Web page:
The Waste Land, by T.S. Eliot: 434 lines of artistic posturing

Random, eclectic, failing to achieve emotional rhythm, largely hopeless, uninteresting, unappealing – this, which I’m told is a classic, strikes me as the kind of tripe I’d hear at a 10:00 at night in a bad coffee house. It’s a crushing letdown after the ponderous Four Quartets, which is much more worth your time. That poem (or four poems) by this same poet contains all the meaning of this obnoxious thing, and wraps them up in a far greater scheme of humanity’s relationship to time. The heart of this poem is: we live, we don’t appreciate our world, we don’t understand each other, and we spiral towards death. He doesn’t really explore this heartbreaking problem, nor illustrate it adequately. If anything, this poem is 434 lines of artistic posturing.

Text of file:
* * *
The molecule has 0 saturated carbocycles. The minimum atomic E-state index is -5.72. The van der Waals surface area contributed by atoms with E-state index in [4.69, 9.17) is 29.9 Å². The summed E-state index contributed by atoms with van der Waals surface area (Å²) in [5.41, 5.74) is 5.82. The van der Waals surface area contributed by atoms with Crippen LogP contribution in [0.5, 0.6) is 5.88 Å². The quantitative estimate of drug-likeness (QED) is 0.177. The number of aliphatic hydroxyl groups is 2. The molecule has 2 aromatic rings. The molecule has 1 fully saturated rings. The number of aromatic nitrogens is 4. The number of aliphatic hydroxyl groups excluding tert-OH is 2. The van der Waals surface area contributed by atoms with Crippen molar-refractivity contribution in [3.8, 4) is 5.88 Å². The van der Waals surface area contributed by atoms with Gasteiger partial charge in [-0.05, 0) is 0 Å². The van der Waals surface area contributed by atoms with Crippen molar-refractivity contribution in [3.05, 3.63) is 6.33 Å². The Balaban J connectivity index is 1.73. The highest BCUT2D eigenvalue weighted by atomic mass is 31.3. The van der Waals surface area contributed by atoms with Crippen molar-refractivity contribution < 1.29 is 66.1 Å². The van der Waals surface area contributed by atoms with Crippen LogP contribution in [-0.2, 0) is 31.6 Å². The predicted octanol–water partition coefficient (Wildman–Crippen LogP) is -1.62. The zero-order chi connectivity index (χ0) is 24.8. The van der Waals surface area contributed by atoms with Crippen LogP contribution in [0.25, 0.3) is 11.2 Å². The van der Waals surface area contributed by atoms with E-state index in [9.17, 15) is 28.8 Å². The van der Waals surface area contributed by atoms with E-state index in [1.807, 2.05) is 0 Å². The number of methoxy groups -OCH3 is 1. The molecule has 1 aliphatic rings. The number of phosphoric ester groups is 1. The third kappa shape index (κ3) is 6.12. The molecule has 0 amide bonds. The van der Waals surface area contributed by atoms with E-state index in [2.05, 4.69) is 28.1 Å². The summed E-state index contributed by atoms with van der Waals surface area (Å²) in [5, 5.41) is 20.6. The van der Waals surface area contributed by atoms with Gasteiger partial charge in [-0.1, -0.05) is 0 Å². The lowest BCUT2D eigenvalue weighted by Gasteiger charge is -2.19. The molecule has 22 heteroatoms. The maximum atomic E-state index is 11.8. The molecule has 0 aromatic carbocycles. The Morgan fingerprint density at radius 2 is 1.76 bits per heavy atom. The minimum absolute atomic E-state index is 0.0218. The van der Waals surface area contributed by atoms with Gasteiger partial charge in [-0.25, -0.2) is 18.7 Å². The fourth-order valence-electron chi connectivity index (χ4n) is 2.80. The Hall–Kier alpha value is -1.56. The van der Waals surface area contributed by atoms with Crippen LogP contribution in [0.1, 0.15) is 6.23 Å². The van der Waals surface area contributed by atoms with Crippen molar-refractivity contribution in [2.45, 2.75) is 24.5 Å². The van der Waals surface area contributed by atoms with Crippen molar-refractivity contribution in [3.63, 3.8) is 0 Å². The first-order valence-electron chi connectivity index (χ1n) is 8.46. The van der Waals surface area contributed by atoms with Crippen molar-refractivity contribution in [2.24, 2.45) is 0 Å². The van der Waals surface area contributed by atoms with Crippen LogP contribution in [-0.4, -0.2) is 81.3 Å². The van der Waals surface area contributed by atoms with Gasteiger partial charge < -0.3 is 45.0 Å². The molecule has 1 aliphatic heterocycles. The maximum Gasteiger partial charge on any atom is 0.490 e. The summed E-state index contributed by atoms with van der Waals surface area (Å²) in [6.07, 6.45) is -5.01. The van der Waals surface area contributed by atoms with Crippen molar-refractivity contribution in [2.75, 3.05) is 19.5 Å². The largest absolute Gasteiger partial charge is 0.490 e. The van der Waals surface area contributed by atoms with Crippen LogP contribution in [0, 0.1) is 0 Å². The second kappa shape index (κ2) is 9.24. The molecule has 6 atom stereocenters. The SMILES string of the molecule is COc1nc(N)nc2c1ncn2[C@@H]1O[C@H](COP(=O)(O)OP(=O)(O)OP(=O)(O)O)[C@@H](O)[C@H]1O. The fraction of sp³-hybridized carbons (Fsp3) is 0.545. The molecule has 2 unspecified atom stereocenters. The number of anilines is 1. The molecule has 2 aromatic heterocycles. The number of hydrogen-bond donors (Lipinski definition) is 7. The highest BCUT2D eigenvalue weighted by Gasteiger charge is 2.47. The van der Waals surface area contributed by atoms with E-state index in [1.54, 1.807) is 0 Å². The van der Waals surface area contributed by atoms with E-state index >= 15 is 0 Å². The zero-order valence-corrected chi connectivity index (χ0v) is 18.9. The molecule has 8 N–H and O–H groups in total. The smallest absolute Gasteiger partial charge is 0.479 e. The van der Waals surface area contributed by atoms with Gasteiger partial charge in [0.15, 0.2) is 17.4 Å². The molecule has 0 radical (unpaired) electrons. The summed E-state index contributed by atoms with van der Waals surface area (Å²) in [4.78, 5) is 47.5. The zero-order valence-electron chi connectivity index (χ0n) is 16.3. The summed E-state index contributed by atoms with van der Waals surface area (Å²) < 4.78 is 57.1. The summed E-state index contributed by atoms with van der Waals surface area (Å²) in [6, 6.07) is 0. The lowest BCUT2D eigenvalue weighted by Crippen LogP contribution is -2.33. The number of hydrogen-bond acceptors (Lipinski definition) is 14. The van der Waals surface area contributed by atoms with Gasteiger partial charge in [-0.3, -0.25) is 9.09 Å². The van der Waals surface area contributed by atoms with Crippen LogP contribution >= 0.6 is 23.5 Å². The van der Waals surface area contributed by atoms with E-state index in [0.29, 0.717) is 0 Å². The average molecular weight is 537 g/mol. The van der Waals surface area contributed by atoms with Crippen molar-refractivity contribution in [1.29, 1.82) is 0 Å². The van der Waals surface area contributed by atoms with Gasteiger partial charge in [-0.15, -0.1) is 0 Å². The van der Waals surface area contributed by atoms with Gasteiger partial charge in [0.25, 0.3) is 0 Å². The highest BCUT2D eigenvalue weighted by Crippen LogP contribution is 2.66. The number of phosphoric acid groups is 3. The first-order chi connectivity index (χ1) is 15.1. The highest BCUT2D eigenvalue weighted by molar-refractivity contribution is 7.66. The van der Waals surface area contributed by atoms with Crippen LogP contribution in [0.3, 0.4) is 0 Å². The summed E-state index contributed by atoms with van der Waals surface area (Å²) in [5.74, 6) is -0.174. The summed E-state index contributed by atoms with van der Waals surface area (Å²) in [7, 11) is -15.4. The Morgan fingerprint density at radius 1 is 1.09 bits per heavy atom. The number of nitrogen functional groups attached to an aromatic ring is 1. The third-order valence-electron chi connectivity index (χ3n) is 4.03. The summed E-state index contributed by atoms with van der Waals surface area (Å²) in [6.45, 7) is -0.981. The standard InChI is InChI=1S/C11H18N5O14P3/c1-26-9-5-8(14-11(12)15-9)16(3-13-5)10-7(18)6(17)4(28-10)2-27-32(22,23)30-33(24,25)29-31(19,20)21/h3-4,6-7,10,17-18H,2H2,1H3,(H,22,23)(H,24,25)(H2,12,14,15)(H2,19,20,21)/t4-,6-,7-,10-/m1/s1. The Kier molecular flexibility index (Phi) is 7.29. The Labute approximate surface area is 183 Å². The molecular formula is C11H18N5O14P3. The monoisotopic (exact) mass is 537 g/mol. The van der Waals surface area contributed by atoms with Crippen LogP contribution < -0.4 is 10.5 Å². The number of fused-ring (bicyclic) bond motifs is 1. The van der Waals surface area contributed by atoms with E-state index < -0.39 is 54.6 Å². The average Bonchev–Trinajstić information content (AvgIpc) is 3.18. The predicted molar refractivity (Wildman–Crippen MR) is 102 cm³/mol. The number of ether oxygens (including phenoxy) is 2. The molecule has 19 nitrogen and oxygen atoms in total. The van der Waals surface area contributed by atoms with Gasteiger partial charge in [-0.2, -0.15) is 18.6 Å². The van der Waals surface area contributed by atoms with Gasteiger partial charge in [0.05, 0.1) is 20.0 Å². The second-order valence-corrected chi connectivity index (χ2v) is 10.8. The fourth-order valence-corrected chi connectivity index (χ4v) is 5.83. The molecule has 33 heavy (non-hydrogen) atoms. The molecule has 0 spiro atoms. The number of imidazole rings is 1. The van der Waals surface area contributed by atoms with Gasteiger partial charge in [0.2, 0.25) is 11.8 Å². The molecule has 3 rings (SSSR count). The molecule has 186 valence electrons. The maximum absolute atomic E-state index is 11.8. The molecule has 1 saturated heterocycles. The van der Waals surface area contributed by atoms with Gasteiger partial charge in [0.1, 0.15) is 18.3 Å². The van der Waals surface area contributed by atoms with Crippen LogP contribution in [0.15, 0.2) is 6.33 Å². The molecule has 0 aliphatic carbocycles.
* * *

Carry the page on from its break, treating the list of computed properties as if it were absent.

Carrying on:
Source: Goodreads. John Wiswell.

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